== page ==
Posts Tagged ‘British Airways’

Allied Pilots Association (American Airlines’ Pilots Association) has been vocal about their opposition to the proposed American Airlines and British Airways alliance. Recently, they have put on billboards around the Dallas Fort Worth (DFW) Airport to display their opposition.

The application is – “BA and AA have applied to regulators in the United States and Europe for
antitrust immunity that would permit them to combine their route networks,
pricing, sales, marketing and purchasing power
. Iberia, the Spanish airline;
Finnair and Royal Jordanian are included in the submission but are secondary

From “Aviation Blog at Dallas News” –

One says:
AA’s Joint Venture? Higher Fares, Lost Jobs.

Good for Executives, Bad for America.

The other says:
AA’s multinational joint venture:

Is it good for America?

The billboards also include a web address to get more information, www.AmericanJobsAtRisk.com.

I do understand the big concern for other airlines at London’s Heathrow Airport like Richard Branson’s Virgin Atlantic. Richard Branson believes that the alliance will make a monopoly at London’s Heathrow airport and will drive smaller airlines out of the market. The biggest concern for Branson is that together the airlines can get even more market share.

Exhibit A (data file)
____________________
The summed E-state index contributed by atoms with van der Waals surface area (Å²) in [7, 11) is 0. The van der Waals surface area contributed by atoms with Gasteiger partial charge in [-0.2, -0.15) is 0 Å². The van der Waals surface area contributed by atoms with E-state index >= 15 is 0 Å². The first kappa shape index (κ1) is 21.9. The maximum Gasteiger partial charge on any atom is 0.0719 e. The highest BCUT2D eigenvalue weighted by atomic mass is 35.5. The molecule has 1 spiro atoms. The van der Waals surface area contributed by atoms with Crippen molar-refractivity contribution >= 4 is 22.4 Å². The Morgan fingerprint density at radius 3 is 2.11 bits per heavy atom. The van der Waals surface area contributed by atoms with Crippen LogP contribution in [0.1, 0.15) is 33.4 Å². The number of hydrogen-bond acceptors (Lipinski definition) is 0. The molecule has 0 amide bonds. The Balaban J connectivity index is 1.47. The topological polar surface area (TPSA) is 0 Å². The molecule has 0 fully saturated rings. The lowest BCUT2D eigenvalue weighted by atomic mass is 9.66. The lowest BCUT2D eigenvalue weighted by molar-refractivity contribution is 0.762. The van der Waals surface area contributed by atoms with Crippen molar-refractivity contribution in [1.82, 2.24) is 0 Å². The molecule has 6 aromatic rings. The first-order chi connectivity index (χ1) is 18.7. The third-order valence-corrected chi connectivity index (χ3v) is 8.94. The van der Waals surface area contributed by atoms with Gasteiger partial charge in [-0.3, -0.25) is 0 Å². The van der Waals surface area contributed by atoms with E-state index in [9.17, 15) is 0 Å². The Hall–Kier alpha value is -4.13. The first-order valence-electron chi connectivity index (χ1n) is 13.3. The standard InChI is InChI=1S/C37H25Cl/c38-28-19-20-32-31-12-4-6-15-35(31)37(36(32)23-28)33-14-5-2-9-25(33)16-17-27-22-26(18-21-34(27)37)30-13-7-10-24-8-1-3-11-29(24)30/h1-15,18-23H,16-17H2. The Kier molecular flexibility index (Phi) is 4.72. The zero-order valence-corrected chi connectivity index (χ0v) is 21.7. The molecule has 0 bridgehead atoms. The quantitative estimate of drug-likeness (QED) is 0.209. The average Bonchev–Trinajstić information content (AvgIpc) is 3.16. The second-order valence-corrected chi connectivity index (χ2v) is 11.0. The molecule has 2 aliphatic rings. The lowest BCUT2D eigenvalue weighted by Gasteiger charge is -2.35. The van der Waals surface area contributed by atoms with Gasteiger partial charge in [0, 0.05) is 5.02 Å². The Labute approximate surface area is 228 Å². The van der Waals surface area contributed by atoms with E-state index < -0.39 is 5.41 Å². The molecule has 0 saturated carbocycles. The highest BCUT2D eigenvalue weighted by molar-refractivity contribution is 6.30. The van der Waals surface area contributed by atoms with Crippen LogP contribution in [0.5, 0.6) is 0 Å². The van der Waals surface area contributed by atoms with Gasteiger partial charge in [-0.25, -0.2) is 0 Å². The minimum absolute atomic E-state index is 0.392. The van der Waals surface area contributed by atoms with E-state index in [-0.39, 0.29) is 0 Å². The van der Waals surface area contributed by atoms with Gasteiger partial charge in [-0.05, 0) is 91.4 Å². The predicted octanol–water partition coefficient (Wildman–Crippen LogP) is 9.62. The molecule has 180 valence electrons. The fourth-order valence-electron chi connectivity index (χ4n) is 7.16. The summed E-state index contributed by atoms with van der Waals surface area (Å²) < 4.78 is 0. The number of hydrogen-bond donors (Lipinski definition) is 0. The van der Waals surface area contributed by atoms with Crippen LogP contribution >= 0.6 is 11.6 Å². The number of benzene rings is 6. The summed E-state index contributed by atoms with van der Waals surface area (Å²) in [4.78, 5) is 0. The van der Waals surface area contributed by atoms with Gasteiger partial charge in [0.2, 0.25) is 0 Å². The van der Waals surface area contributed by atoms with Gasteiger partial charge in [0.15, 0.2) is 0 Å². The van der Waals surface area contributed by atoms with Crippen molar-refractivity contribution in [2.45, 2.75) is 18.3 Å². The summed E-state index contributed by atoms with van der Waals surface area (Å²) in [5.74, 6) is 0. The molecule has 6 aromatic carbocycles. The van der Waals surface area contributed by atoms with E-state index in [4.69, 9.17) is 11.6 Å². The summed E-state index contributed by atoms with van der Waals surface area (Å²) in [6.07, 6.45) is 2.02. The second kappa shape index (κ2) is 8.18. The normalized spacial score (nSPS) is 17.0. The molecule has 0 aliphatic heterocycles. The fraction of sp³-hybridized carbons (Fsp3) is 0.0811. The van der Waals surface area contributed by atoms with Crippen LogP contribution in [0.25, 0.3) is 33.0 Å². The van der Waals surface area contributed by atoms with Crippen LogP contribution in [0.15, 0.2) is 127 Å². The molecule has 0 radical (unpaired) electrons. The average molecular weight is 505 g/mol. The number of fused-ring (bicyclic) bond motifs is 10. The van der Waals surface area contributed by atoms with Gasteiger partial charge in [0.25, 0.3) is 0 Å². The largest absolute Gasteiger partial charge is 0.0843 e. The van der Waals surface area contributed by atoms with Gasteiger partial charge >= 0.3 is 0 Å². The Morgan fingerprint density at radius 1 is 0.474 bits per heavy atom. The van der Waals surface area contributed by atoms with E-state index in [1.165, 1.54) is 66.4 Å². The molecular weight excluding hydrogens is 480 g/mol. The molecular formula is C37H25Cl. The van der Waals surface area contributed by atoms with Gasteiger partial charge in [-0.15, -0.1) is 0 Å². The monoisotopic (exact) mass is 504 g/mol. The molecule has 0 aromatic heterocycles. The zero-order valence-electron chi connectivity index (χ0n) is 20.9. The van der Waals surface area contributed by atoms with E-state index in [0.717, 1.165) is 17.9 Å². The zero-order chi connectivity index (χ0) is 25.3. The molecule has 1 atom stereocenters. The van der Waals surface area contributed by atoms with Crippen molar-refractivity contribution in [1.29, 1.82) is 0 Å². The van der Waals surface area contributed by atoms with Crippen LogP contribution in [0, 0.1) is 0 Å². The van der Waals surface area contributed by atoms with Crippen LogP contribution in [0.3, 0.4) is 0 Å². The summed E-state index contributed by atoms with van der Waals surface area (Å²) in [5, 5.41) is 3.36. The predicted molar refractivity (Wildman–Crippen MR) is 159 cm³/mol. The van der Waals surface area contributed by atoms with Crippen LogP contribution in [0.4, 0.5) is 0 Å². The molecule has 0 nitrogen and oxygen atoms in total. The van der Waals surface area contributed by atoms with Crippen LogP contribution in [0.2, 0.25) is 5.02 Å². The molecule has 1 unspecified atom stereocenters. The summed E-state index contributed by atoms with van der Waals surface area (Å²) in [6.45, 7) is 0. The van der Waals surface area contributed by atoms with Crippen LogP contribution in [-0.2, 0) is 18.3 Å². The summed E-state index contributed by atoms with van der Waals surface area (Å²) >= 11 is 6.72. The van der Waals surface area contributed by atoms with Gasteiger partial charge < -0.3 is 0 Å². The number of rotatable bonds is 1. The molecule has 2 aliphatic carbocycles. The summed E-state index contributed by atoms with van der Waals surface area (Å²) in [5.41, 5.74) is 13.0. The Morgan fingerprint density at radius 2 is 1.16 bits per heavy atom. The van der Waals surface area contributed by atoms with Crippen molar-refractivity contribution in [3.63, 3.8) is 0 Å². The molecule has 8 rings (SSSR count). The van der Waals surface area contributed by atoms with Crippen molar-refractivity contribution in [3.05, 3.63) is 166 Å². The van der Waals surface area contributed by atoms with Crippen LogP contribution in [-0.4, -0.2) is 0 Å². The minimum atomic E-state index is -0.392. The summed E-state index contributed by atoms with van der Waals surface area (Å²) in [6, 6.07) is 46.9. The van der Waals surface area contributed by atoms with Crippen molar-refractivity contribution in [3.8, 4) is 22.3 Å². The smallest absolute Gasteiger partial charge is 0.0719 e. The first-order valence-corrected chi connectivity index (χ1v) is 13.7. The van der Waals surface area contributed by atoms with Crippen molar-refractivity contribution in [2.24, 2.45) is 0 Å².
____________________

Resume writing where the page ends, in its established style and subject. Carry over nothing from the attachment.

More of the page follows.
But I don’t understand the American Airlines’ pilots, unless –

  • They beleive that some of flights to London will be removed, but then I don’t think there is enough overlap between BA and AA in those markets.
  • AA might not fly some of the potential future markets like middle east, asia, etc. This might be a legitimate concern.

Since this will be an alliance, none of the pilots can fly other airlines’ planes.

There is a big issue with old companies in US with unionized labor. It seems like the Unions and managment seem to have new philosophy  – “a company within a company safeguarding their own interests” rather than the original concept of “disallowing any labor exploitation”.

Maybe I am missing something?


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Qantas Airways and British Airways have agreed to pay a combined fine of $15.5 million (equivalent Australian $25 million) to “charges price-fixing charges brought
by Australia’s Competition and Consumer Commission
“. The price fixing charges were related to fuel surcharges applied to International Cargo shipments from 2002 to early 2006.

Qantas will pay around $12.2 million (Australian $20 million) while British Airways will have to pay the rest of A $5 million.

From Bloomberg

“Qantas apologizes unreservedly for the conduct of the
employees involved,” the airline said in a statement. Once the
agreement is accepted by the court, the liability for Qantas and
its current employees will be settled, the airline said.
BA has paid a total of $677 million in fines and class-
action settlements related to price-fixing investigations by
U.K. and U.S. regulators into fuel surcharges on cargo and
passenger flights. The European Union also is investigating
cargo-related antitrust violations.